The owner of the car, a greasy booted character, does not find this childish prank funny. He comes out of the car, with fists flying, feet kicking. He is not about to let these guys get away with this so-called harmless prank. This guy is bad; he takes on all three of the friends, and thoroughly beats them up. Even after this, they still think they are bad. “[He] [goes] for the tire iron under the car seat.” (114) The narrator still holds onto the idea he is bad, “[He] [keeps] it there because bad characters always keep tire irons under the driver’s seat, for just such an occasion as this.” (114) Everything the narrator thinks is associated with the image of being bad. The reality is this guy has used the tire iron, not for other fights, but to change a flat tire. As for fighting, this bad character has been in only one other fight in his life “in the 6th grade, when a kid with a sleepy eye and two streams of mucous [descending] from his nostrils hit me in the knee with a Louisville slugger.” (114)
The situation is taking on a life of it’s own, a situation the narrator cannot stop.“[The] antagonist [is] shirtless… he [bends] forward to peel Jeff from his back like a wet over coat…Mother*censored*er, he [spits] over and over, and [the narrator] is aware in that instant that all four [of them] – Digby, Jeff and [the narrator] included – [are] chanting mother*censored*er, mother*censored*er as if it were a battle cry.” (114) The adrenaline is pumping, hearts racing; the smell of fear is in the air. They are actors in a play watching from the stage, they are bad. In the heat of the moment; “[I] [go] at him like a kamikaze, mindless, raging, stung with humiliation – the whole thing, from the initial boot in the shin to this murderous primal instinct.” (114) Logic was gone; the only thing that matters is survival, survival of the baddest. He hits the greasy character on the side of his head and he goes down, a tuff of hair hanging on the edge of the tire iron. They “[are] are standing over him in a circle, gritting [their] teeth, jerking [their] necks, [their] limbs and hands and feet twitching.” (115) They are bad: they knocked out the greasy character.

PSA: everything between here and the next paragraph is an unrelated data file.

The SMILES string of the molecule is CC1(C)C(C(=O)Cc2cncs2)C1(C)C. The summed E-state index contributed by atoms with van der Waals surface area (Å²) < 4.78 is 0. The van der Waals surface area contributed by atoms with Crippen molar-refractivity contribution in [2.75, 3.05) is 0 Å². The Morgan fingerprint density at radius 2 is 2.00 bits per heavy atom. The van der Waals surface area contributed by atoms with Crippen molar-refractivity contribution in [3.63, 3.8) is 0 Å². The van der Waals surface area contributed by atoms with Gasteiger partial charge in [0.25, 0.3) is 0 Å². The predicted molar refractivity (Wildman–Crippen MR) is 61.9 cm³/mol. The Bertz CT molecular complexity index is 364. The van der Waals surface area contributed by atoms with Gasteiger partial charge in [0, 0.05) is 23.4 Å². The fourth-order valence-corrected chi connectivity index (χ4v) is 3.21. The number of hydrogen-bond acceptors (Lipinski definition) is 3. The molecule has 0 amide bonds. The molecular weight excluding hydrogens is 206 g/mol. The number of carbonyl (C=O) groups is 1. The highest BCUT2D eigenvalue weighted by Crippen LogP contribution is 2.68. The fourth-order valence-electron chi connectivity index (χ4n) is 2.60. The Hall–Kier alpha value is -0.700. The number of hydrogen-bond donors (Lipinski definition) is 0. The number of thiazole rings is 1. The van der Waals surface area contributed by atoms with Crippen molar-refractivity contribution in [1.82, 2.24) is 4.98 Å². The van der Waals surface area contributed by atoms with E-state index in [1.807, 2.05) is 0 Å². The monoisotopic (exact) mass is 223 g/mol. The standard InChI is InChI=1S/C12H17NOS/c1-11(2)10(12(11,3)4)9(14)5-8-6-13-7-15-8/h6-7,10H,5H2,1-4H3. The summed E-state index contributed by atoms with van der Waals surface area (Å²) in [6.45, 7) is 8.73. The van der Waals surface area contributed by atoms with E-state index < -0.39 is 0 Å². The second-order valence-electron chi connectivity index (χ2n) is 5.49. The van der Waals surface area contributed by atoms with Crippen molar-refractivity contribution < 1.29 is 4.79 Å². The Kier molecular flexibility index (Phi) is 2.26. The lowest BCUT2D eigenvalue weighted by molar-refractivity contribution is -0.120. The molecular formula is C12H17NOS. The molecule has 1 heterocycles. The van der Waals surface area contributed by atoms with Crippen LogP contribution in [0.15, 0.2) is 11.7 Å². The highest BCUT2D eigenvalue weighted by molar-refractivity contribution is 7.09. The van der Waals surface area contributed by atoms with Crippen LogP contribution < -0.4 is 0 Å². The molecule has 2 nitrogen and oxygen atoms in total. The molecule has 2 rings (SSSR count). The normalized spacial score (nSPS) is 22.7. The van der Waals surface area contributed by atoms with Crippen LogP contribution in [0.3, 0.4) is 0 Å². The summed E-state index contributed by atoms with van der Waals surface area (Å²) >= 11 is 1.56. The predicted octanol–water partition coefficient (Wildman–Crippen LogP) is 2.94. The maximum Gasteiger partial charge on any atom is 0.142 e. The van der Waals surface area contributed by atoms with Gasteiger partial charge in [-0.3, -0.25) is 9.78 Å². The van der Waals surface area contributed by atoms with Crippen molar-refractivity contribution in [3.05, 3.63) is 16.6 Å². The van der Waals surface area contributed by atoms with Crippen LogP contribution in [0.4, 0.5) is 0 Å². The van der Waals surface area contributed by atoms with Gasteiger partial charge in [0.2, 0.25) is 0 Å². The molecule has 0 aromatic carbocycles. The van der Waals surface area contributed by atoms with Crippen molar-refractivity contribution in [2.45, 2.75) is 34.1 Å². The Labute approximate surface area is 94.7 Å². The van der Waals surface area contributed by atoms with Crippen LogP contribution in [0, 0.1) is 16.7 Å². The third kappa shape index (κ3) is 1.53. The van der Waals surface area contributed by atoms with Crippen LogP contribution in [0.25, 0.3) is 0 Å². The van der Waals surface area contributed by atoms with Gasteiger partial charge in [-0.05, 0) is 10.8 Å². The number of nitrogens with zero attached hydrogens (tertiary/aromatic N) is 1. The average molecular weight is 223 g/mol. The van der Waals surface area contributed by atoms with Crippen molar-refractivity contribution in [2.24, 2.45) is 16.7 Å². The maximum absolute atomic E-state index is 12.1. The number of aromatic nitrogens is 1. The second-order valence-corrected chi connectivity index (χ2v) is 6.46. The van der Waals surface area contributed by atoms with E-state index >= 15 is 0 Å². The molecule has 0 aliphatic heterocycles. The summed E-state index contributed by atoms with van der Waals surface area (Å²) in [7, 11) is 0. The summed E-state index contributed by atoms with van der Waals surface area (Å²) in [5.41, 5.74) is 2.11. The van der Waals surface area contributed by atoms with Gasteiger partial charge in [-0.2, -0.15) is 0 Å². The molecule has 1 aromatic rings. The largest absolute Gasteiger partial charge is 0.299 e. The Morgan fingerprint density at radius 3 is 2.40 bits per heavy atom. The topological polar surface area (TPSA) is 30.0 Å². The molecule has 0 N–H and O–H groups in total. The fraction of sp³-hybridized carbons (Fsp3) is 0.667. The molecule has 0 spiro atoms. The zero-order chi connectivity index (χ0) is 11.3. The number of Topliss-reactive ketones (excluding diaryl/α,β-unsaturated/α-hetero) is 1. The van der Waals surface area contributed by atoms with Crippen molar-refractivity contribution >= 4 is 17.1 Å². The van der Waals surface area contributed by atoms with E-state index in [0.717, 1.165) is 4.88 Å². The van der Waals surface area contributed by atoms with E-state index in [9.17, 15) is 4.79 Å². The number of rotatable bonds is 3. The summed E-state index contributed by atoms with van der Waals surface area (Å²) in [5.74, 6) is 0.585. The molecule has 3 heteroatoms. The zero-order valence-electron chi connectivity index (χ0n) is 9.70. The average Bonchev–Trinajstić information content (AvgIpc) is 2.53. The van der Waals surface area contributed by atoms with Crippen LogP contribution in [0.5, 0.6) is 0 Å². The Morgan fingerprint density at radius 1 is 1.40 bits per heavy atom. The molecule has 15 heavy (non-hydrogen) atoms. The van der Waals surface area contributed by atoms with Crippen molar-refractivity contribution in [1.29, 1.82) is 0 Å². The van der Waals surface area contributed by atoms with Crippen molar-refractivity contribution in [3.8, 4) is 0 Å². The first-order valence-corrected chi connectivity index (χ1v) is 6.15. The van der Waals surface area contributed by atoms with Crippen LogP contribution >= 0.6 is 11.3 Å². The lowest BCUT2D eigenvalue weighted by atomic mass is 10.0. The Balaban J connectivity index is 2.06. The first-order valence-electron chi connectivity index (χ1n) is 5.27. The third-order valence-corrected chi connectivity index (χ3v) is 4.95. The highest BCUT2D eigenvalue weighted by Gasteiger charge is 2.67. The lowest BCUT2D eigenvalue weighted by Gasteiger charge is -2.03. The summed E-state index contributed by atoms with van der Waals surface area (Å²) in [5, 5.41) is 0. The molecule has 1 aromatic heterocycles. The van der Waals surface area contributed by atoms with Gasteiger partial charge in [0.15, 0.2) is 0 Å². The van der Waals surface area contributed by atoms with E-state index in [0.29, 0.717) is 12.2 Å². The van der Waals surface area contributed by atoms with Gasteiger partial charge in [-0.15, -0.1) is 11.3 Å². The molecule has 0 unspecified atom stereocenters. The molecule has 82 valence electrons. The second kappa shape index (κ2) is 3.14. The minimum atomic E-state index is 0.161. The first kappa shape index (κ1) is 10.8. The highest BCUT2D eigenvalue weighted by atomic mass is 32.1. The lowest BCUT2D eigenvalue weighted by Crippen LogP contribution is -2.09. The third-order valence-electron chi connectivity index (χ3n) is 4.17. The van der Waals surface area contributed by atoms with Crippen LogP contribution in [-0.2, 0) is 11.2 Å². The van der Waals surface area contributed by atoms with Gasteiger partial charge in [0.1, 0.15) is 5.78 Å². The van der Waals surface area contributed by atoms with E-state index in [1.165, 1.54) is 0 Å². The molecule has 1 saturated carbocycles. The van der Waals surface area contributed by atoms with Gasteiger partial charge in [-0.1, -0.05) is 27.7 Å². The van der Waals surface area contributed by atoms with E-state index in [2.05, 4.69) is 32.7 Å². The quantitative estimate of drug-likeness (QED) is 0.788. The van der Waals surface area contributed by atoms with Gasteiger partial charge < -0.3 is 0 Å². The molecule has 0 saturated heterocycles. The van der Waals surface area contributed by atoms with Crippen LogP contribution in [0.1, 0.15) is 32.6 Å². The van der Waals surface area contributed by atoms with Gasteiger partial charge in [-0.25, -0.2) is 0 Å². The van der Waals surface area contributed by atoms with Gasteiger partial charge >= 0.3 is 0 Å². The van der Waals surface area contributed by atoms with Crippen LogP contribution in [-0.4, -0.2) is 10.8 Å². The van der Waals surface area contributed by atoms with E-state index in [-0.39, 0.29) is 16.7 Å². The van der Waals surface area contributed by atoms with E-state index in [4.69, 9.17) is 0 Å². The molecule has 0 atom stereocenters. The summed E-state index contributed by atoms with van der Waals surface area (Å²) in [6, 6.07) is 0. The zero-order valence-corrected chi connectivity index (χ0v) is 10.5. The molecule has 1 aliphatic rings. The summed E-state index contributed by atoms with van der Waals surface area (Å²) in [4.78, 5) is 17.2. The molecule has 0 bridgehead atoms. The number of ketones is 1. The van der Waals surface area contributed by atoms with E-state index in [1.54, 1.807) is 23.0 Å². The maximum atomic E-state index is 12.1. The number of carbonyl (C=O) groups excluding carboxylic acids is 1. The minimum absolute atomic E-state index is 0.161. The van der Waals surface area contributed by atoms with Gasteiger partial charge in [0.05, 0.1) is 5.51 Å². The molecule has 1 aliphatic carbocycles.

All of a sudden, they hear a shriek; it is the greasy character’s girlfriend. She is standing there, and they are bad, the adrenaline and testosterone is flowing, they turn their attention to her. “We [are] bad characters, and we [are] wheezing, tearing at her clothes, grabbing for [her] flesh. We [are] bad characters and we [are] scared and hot.”(115) They [are] on her …like Bergman’s deranged brothers – see no evil – hear none, speak none.”(115) These guys are not rapists they are three 19 year olds, who due to a case of mistaken identity are heading for the edge, “we [are] 3 steps over the line and anything can happen.” (115) They never get a chance to go over the edge; a pair of headlights interrupts them. They bolt, running for the car realizing the keys are lost; they make their way to the woods. They scatter; they are not bad anymore they are scared. Being a truly bad character has its ramifications and the three are about to find out what the ramifications are.
The narrator flees into the murky water running through weeds and muck. Just when he thinks it could not get any worse, he stumbles upon the lifeless body of a dead man. It was then, standing next to a dead body the narrator starts to realize he and his friends are not as bad as they think, he is just a scared little boy. “[I’m] 19, a mere child, an infant and here in the space of five minutes I’d struck down one greasy character,” (116) not to mention the attempted rape of his girlfriend, “and blundered in to the water logged carcass of another. (116)